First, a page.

Tag Archives: higher education

Caret Comes Home

By Barry Rascovar

Dec. 18, 2014 — Hooray for Jim Shea and the rest of the University of Maryland Board of Regents for making a common-sense choice in choosing Bob Caret as the new chancellor of Maryland’s state university system.

U. Mass President Bob Caret

New USM Chancellor Bob Caret

In an Oct. 2 column, I listed Caret as one of the best candidates with in-state higher education experience. He’s got the right personality to keep 12 competing academic institutions on the same page.

After all, he’s “been there, done that” — as president of Towson University. He’s seen what works and doesn’t work in drawing all of USM’s presidents into collaboration. (He also spent nine years running the 28,000-student San Jose State University campus to rave reviews.)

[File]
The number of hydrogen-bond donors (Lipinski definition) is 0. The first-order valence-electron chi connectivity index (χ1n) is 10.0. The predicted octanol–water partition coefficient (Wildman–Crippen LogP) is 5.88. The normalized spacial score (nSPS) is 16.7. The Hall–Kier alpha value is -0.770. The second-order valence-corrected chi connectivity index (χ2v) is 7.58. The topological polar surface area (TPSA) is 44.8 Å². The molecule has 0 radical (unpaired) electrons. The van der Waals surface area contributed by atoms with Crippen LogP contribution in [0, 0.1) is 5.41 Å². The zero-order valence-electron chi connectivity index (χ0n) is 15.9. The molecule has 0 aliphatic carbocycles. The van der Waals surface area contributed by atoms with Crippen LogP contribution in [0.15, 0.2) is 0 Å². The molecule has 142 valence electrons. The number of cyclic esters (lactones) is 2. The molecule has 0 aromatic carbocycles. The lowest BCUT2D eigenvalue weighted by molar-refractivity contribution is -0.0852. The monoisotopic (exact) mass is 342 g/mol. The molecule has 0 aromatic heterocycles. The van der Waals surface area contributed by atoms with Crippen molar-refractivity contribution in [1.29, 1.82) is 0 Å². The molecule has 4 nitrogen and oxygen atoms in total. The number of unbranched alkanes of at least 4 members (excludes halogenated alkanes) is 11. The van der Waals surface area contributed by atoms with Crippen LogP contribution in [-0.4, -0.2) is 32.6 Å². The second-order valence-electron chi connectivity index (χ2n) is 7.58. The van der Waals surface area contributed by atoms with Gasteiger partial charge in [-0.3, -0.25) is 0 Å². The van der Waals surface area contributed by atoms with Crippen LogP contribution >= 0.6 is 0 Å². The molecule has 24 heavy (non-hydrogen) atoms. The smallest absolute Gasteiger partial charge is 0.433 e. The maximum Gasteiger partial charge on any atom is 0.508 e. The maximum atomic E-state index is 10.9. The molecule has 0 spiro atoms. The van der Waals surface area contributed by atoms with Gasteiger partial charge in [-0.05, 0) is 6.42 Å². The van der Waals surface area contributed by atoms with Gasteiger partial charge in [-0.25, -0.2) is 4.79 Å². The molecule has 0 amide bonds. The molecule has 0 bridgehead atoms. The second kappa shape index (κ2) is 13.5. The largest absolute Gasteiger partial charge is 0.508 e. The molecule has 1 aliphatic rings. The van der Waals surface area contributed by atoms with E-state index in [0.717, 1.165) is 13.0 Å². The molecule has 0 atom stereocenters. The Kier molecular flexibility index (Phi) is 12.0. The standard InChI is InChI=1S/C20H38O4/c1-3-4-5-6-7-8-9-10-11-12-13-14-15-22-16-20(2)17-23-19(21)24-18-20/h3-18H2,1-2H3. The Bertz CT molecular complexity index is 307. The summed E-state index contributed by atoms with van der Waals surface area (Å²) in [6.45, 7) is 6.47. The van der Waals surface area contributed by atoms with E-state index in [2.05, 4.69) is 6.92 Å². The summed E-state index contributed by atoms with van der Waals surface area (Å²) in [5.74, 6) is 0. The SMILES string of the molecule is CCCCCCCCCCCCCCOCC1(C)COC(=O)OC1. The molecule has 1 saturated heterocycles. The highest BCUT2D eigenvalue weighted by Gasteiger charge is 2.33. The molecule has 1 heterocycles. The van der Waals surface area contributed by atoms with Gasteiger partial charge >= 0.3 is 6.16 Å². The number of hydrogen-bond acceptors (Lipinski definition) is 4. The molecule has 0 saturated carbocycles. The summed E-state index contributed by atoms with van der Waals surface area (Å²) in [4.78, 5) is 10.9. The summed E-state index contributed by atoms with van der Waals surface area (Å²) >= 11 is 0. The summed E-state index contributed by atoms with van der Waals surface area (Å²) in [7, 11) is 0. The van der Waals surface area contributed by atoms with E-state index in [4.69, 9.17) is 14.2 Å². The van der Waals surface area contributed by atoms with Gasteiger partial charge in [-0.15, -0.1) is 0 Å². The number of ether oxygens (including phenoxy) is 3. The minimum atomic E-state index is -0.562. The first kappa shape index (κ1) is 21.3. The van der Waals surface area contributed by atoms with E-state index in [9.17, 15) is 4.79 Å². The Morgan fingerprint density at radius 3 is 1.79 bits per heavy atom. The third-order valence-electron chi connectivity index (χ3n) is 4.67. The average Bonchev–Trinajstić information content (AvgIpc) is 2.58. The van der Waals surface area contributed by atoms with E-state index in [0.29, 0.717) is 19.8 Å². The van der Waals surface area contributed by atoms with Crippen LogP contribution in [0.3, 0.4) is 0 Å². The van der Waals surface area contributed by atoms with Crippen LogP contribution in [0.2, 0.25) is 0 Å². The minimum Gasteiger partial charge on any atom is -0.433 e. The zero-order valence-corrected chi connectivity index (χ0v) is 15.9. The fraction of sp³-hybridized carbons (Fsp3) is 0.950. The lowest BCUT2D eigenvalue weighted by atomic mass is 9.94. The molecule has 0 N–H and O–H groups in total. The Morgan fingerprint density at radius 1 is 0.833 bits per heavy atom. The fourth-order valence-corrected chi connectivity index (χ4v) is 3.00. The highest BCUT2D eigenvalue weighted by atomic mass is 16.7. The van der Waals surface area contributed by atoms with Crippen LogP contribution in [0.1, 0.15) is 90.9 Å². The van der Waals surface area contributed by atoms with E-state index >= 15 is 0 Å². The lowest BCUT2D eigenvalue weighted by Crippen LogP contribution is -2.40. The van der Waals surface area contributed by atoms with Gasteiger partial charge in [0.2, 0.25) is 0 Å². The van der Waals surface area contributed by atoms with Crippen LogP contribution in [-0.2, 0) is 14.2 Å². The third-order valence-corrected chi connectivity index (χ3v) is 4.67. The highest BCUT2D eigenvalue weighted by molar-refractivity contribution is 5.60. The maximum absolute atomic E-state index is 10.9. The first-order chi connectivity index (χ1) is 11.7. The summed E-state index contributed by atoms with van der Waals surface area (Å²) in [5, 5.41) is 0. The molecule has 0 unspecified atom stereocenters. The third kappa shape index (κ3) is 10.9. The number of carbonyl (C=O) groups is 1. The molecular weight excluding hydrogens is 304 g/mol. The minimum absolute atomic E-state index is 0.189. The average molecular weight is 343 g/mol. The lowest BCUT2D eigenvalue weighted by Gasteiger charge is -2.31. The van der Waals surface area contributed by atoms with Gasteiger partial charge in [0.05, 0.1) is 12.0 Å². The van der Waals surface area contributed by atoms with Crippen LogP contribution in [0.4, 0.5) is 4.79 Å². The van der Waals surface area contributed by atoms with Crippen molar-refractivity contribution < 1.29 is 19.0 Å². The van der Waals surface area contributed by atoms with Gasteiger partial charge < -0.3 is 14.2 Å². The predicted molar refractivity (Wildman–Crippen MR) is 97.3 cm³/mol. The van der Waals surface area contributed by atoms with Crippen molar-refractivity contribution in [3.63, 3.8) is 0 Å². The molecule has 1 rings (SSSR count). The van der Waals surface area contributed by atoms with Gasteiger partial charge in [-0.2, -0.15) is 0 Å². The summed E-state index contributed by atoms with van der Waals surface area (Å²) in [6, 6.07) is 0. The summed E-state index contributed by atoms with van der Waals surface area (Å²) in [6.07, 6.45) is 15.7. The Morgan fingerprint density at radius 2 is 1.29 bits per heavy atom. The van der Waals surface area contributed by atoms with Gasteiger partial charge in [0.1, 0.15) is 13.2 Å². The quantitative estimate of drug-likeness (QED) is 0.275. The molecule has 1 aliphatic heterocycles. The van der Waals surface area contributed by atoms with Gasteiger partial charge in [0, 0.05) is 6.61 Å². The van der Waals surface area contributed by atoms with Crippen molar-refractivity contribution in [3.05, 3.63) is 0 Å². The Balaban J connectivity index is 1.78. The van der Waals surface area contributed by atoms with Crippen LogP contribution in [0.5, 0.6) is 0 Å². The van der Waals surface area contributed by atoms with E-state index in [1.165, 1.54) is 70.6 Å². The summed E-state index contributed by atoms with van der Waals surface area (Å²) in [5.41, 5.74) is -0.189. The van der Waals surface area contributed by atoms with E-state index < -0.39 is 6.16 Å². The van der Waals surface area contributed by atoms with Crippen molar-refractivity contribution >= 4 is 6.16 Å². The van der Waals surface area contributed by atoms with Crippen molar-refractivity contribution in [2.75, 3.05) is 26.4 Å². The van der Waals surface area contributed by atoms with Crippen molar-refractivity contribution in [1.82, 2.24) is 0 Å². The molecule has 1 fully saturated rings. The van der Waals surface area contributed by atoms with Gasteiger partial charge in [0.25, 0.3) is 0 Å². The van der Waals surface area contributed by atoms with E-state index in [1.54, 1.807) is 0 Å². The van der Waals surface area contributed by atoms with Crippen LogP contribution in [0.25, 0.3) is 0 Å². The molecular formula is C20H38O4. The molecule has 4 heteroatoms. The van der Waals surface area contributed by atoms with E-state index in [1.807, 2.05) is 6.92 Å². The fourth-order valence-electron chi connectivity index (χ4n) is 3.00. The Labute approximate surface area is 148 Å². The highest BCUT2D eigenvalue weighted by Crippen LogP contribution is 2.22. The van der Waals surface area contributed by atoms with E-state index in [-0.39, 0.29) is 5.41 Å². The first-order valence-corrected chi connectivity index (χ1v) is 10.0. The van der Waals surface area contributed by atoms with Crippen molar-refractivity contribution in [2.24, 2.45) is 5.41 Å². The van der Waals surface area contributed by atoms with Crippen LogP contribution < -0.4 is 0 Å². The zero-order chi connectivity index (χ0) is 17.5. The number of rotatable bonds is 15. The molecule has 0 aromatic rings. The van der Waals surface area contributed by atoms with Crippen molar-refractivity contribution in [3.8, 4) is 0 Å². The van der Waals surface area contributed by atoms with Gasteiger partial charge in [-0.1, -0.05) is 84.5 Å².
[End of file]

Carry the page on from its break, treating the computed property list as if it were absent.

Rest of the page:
Strong Local Roots

Caret understands what it takes to coordinate a sprawling university system with multiple power centers and geographic locations. He’s done that with a great degree of success as president of the 70,000-student, five-campus University of Massachusetts since 2011.

Though he’s a New Englander, Caret’s academic career (29 years on the Towson faculty) give him strong Maryland roots. He’ll start as chancellor knowing the key players in Annapolis and in state higher education.

The regents wisely picked someone whose path parallels the career track of the outgoing chancellor of the 153,000-student University System of Maryland, the legendary Brit Kirwan (45 years on the College Park faculty).

University System of Maryland Chancellor Brit Kirwan

USM Chancellor Brit Kirwan

Both men spent decades in the teaching trenches (Kirwan’s PhD. is in mathematics, Caret’s is in organic chemistry), then moved up the administrative ladder to become chief academic officer, Kirwan at College Park, Caret at Towson.